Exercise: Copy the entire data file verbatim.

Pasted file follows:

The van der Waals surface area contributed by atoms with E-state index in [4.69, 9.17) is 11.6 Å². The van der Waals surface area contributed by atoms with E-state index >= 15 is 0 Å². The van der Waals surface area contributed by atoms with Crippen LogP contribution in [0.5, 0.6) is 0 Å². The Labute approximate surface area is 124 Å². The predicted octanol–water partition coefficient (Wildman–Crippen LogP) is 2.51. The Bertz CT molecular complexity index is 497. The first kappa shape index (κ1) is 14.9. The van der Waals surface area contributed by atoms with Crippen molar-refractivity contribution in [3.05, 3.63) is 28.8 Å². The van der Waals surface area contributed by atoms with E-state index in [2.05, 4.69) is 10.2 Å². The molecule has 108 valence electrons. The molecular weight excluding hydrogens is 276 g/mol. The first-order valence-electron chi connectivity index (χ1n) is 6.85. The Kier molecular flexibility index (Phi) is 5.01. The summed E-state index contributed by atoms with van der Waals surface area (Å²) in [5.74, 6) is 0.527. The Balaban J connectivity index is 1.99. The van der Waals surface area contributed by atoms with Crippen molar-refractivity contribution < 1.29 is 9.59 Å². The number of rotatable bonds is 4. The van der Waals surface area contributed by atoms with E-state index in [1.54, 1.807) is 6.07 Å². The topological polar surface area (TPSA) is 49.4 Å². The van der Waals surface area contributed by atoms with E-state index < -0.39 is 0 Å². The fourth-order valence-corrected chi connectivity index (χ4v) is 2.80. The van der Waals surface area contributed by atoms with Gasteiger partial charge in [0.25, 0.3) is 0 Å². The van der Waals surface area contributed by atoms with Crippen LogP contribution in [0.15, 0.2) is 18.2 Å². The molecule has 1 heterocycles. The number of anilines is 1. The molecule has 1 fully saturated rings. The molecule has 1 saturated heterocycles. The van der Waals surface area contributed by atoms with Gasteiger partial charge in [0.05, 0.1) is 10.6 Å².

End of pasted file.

The van der Waals surface area contributed by atoms with E-state index in [4.69, 9.17) is 11.6 Å². The van der Waals surface area contributed by atoms with E-state index >= 15 is 0 Å². The van der Waals surface area contributed by atoms with Crippen LogP contribution in [0.5, 0.6) is 0 Å². The Labute approximate surface area is 124 Å². The predicted octanol–water partition coefficient (Wildman–Crippen LogP) is 2.51. The Bertz CT molecular complexity index is 497. The first kappa shape index (κ1) is 14.9. The van der Waals surface area contributed by atoms with Crippen molar-refractivity contribution in [3.05, 3.63) is 28.8 Å². The van der Waals surface area contributed by atoms with E-state index in [2.05, 4.69) is 10.2 Å². The molecule has 108 valence electrons. The molecular weight excluding hydrogens is 276 g/mol. The first-order valence-electron chi connectivity index (χ1n) is 6.85. The Kier molecular flexibility index (Phi) is 5.01. The summed E-state index contributed by atoms with van der Waals surface area (Å²) in [5.74, 6) is 0.527. The Balaban J connectivity index is 1.99. The van der Waals surface area contributed by atoms with Crippen molar-refractivity contribution < 1.29 is 9.59 Å². The number of rotatable bonds is 4. The van der Waals surface area contributed by atoms with E-state index in [1.54, 1.807) is 6.07 Å². The topological polar surface area (TPSA) is 49.4 Å². The van der Waals surface area contributed by atoms with E-state index < -0.39 is 0 Å². The fourth-order valence-corrected chi connectivity index (χ4v) is 2.80. The van der Waals surface area contributed by atoms with Gasteiger partial charge in [0.25, 0.3) is 0 Å². The van der Waals surface area contributed by atoms with Crippen LogP contribution in [0.15, 0.2) is 18.2 Å². The molecule has 1 heterocycles. The number of anilines is 1. The molecule has 1 fully saturated rings. The molecule has 1 saturated heterocycles. The van der Waals surface area contributed by atoms with Gasteiger partial charge in [0.05, 0.1) is 10.6 Å².